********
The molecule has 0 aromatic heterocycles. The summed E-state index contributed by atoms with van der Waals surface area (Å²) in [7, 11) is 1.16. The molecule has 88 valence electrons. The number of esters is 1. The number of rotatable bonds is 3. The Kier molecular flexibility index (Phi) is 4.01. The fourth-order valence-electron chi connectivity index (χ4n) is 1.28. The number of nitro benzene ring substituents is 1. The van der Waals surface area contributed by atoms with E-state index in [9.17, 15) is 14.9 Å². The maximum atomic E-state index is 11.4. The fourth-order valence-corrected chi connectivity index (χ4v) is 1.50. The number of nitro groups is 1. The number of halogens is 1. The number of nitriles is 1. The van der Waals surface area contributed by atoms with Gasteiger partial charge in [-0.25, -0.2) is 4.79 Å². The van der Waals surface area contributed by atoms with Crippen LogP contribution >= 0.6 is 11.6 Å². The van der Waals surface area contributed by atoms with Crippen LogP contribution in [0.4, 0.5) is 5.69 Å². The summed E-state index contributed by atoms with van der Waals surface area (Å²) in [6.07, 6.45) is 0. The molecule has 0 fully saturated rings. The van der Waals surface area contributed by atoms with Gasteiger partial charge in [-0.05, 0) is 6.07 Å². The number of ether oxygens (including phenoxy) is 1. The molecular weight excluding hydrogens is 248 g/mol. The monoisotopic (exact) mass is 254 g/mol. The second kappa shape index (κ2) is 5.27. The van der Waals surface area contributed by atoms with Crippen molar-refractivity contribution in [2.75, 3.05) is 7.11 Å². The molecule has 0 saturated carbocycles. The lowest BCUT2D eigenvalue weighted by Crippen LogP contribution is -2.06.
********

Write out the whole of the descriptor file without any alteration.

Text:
The molecule has 0 aromatic heterocycles. The summed E-state index contributed by atoms with van der Waals surface area (Å²) in [7, 11) is 1.16. The molecule has 88 valence electrons. The number of esters is 1. The number of rotatable bonds is 3. The Kier molecular flexibility index (Phi) is 4.01. The fourth-order valence-electron chi connectivity index (χ4n) is 1.28. The number of nitro benzene ring substituents is 1. The van der Waals surface area contributed by atoms with E-state index in [9.17, 15) is 14.9 Å². The maximum atomic E-state index is 11.4. The fourth-order valence-corrected chi connectivity index (χ4v) is 1.50. The number of nitro groups is 1. The number of halogens is 1. The number of nitriles is 1. The van der Waals surface area contributed by atoms with Gasteiger partial charge in [-0.25, -0.2) is 4.79 Å². The van der Waals surface area contributed by atoms with Crippen LogP contribution >= 0.6 is 11.6 Å². The van der Waals surface area contributed by atoms with Crippen LogP contribution in [0.4, 0.5) is 5.69 Å². The summed E-state index contributed by atoms with van der Waals surface area (Å²) in [6.07, 6.45) is 0. The molecule has 0 fully saturated rings. The van der Waals surface area contributed by atoms with Gasteiger partial charge in [-0.05, 0) is 6.07 Å². The number of ether oxygens (including phenoxy) is 1. The molecular weight excluding hydrogens is 248 g/mol. The monoisotopic (exact) mass is 254 g/mol. The second kappa shape index (κ2) is 5.27. The van der Waals surface area contributed by atoms with Crippen molar-refractivity contribution in [2.75, 3.05) is 7.11 Å². The molecule has 0 saturated carbocycles. The lowest BCUT2D eigenvalue weighted by Crippen LogP contribution is -2.06.